Sinclair's headquarters.

During Sinclair’s quarterly earnings call on Wednesday for the first quarter of 2020, CEO Chris Ripley said some interesting stuff regarding the Fox Sports RSNs that have been owned by Sinclair for nearly a year.

Ripley noted that minimum game requirements, which had been speculated as a reason that the NBA and NHL wanted to finish their regular seasons, did exist in its carriage contract with both teams and providers. However, those minimums varied by team and provider, and if the minimum wasn’t met, it appears that providers could only receive a portion of those carriage fees. Additionally, Ripley said that any shortfalls are usually dealt with at the end of either the season or calendar year in question.

Here’s the relevant wall of text from Seeking Alpha’s transcript of the call, which includes Ripley saying that Sinclair has continued to pay the teams and distributors have kept paying Sinclair the carriage fees.

The sports rights agreements entered into between our RSNs and the professional sports teams typically include a minimum game delivery obligation. Adjustment provisions in those agreements address shortfalls by teams including rebates tied to the number of games actually deliver. Commercially, certain of our affiliation agreements with distributors also include game delivery minimum.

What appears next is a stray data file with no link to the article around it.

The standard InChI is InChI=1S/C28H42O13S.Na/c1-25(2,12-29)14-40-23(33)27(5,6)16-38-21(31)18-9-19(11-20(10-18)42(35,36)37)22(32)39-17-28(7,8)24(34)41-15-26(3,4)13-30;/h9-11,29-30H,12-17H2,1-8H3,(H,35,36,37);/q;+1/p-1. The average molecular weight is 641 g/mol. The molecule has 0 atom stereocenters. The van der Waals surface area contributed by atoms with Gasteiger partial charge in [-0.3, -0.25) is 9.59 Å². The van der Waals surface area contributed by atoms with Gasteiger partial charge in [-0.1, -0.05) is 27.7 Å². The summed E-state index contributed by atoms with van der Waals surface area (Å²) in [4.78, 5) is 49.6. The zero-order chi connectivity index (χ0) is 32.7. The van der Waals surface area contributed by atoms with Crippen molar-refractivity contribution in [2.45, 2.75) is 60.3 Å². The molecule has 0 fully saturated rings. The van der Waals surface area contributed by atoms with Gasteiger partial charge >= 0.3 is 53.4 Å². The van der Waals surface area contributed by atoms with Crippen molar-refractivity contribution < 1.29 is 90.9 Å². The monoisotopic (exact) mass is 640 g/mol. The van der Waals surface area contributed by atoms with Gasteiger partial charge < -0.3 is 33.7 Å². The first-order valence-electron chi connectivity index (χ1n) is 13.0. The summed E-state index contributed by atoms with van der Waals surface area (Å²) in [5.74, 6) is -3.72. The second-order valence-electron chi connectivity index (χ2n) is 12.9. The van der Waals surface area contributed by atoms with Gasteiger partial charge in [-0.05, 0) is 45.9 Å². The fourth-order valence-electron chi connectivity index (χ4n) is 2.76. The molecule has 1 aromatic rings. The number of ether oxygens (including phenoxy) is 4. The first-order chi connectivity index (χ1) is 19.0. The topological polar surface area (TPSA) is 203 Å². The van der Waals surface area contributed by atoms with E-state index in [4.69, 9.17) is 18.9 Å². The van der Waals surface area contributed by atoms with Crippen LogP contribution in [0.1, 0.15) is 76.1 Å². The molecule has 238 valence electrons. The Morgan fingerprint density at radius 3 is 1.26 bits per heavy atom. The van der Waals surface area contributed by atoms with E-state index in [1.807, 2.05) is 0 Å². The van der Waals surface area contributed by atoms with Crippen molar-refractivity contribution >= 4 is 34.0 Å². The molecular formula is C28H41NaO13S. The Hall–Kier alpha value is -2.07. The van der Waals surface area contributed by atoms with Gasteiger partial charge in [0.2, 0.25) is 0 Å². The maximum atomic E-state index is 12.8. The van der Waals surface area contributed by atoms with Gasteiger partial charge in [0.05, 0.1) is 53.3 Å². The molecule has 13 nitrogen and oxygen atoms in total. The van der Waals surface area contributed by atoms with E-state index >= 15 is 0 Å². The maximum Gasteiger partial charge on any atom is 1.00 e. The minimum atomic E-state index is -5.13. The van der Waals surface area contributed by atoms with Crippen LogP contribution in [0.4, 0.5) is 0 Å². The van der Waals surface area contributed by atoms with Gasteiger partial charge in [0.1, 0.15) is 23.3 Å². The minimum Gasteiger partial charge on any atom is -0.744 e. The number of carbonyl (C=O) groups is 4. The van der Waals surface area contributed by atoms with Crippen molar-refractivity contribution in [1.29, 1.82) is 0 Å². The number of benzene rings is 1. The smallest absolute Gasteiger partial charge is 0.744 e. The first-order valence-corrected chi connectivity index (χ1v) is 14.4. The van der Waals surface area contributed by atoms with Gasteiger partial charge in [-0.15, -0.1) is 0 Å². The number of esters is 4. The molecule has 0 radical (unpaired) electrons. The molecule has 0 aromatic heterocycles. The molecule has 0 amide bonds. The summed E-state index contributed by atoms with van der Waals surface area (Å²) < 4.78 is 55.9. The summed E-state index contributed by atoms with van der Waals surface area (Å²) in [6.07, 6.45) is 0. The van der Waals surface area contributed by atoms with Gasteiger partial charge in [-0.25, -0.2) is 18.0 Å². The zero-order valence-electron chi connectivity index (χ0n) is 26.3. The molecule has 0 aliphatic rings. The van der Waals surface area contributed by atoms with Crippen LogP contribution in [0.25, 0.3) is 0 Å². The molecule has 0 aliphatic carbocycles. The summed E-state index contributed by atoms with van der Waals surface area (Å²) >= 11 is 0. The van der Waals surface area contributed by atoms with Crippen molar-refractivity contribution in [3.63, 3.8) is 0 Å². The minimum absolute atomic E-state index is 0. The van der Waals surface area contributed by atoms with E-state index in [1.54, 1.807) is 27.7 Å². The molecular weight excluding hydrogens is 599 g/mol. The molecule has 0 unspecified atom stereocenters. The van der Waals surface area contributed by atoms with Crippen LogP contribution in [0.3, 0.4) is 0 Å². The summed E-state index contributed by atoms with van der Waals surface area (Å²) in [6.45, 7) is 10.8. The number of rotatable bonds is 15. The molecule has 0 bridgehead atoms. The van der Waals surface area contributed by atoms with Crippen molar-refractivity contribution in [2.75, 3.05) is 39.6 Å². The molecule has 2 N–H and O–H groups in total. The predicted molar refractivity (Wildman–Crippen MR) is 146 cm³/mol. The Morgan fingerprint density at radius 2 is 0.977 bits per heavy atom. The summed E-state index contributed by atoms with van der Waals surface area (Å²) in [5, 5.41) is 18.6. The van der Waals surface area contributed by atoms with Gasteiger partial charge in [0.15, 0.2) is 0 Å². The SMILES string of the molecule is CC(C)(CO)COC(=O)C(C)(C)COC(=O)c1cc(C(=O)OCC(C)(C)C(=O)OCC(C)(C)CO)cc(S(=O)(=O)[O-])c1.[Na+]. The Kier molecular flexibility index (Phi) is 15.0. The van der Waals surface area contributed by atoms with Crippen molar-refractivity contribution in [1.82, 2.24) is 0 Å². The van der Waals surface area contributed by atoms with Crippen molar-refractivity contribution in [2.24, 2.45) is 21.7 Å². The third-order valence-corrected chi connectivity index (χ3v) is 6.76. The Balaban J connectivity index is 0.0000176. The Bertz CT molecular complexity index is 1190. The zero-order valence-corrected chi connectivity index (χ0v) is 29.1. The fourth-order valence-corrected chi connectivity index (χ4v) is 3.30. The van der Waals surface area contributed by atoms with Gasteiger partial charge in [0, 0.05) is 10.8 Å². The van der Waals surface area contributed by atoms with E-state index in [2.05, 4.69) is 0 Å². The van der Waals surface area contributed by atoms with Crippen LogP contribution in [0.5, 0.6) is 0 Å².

We can — if we cannot deliver the minimum number of games under the agreements, there is a mechanism for distributors to recoup a portion of their carries fees. Each contract is unique and confidential and therefore has different parameters and remedies for any potential shortfall of games deliver. Despite the postponement of games of play, we continue to make payments to the teams and our distribution partners continue to pay us.

The mechanism for truing up for any content not received under our sports rights agreements or not delivered under our affiliation agreements generally takes place at the end of the season or calendar year. While we believe that sports will come back this year and be in high demand at this time, the leagues have not indicated when games will resume. Therefore, we do not know where we will end up in relation to the game delivery minimums. Keep in mind that the NHL and NBA regular seasons were almost complete when the seasons were suspended, so shortfalls in those weeks if any should be minor.

Later on in the Q&A portion of the call, Ripley said that Sinclair does expect a shortfall in the amount of games played in responses to two different questions.

And in terms of what we’re expecting, like we don’t know how many games will ultimately be played. But we do expect less than the, the normal amount of games to be played. And that should result in some sort of rebate situation where, the teams play to get paid less than the MVPDs get a rebate. 

[…]

And then in terms of rebates, as I mentioned, we think we’re likely going to be headed into a situation where there is rebates. We don’t know the magnitude of those, till we get more clarity on when the games we played and how many will play. So, what we will do though is, update our guidance. Once we have a clear picture, my guess is that will be the next quarter. And from there you’ll be able to tell, what the impact is.